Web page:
The Tantric Buddhism of the Himalayas; its best-known teacher is the Dalai Lama
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    The Money Mind Paid Member

    Talking about money can be as taboo as talking about sex. We all tend to maintain a certain secrecy about our relationship with money. We are likely to keep its darkest corners hidden even from ourselves. Nevertheless, money leaves a visible trail. As money flows in and out of our pockets, it follows the many patterns that make up our lives. Whether it’s small change or big paychecks, money mirrors back to us the most intimate knowledge of ourselves and those with whom we interact. More »
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    Enduring The Fires Paid Member

    Patience is one of the vital elements in the bodhisattva's training. This third chapter of the Bodhicaryavatara, which deals with patience, and the eighth chapter, which deals with meditation, together explain the key points of bodhicitta. 1. Good works gathered in a thousand ages,Such as deeds of generosityOr offerings to the Blissful Ones:A single flash of anger shatters them. 2. No evil is there similar to hatred,Nor austerity to be compared with patience.Steep yourself, therefore, in patienceIn all ways, urgently, with zeal More »
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    Is Meditation Enough? Paid Member

    We all have preconceptions, we all have points of view. Not only do we have ideas, but we have opinions and countless judgments, especially about other people. We may hope to free ourselves from such a tangle, but usually what we find is that we just exchange one set of preconceptions for another. The practice of mindfulness-awareness meditation does not take place in a vacuum. It happens within a certain context and point of view. In the Buddhist tradition, meditation is often presented in the context of view, meditation, and action. Each of these three is essential, as a system of checks and balances. More »
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    Lama Hates The Sunset Paid Member

    So long as their high mountains kept the Tibetans isolated, their attitude toward Westerners—which was generally dismissive or indifferent—remained an academic matter. But with the Chinese invasion in 1959, an academic matter turned into one of life and death. During the 1960s, the Communists leveled monasteries and forbade the teaching of Buddhism, and the world’s power brokers forgot Tibet in favor of China’s potential billion-customer market. The “last ancient civilization,” as it was called, was under a death sentence. Under such circumstances, the fate of Tibet’s religion was not hard to predict. More »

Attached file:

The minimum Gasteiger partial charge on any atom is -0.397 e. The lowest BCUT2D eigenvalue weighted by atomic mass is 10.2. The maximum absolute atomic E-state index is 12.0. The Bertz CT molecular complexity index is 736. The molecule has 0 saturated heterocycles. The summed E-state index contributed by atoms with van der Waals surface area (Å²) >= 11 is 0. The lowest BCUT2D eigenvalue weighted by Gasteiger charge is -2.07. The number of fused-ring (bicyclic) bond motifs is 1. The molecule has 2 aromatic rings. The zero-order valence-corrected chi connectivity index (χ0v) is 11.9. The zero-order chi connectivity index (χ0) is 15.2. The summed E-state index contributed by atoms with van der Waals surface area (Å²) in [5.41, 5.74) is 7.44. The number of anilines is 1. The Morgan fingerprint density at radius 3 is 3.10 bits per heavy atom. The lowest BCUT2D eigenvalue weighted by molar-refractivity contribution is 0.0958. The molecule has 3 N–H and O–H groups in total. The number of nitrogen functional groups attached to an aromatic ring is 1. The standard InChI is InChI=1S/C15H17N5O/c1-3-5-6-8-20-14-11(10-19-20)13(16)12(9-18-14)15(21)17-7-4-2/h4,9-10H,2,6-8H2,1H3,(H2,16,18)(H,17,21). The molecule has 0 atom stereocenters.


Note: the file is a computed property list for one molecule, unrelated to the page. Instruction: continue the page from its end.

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    Himalayan Intrigue Paid Member

    On June 17, 1992, a seven-year-old nomad boy from the steppes of eastern Tibet was installed as one of Central Asia's great religious hierarchs. The child, Ugyen Thinley, was recognized as the Seventeenth Gyalwa Karmapa. His predecessors—the Guru Lamas of Kublai Khan and successive Mongol Chinese Emperors—had been virtual rulers of Tibet before the Dalai Lamas. Princes of an immensely wealthy theocratic establishment, they were buddhas in the guise of sacred magicians, high priests, and god-kings. The recognition of the last Karmapa was greeted with exultation and delight, rejoicing and relief—in Tibet, across the Himalayas, among Tibetan communities in exile, and by devotees of the Karmapa throughout the world. The ceremony itself was attended by thousands of Tibetans. More »
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    Letting Go of Spiritual Experience Paid Member

    Spiritual Experiences and RealizationsThere will be all sorts of experiences on the spiritual path. Positive periods of development—those that are reassuring and comforting—are an important part of the process. It is important to realize, however, that even positive experiences will fluctuate. We will rarely, if ever, perceive a steady development of them, precisely because experiences are fickle by nature. Enjoying a series of good experiences does not ensure that they will continue indefinitely; they may stop suddenly. Even so, they remain an important part of spiritual practice, not least because they help to maintain our motivation to continue practicing. More »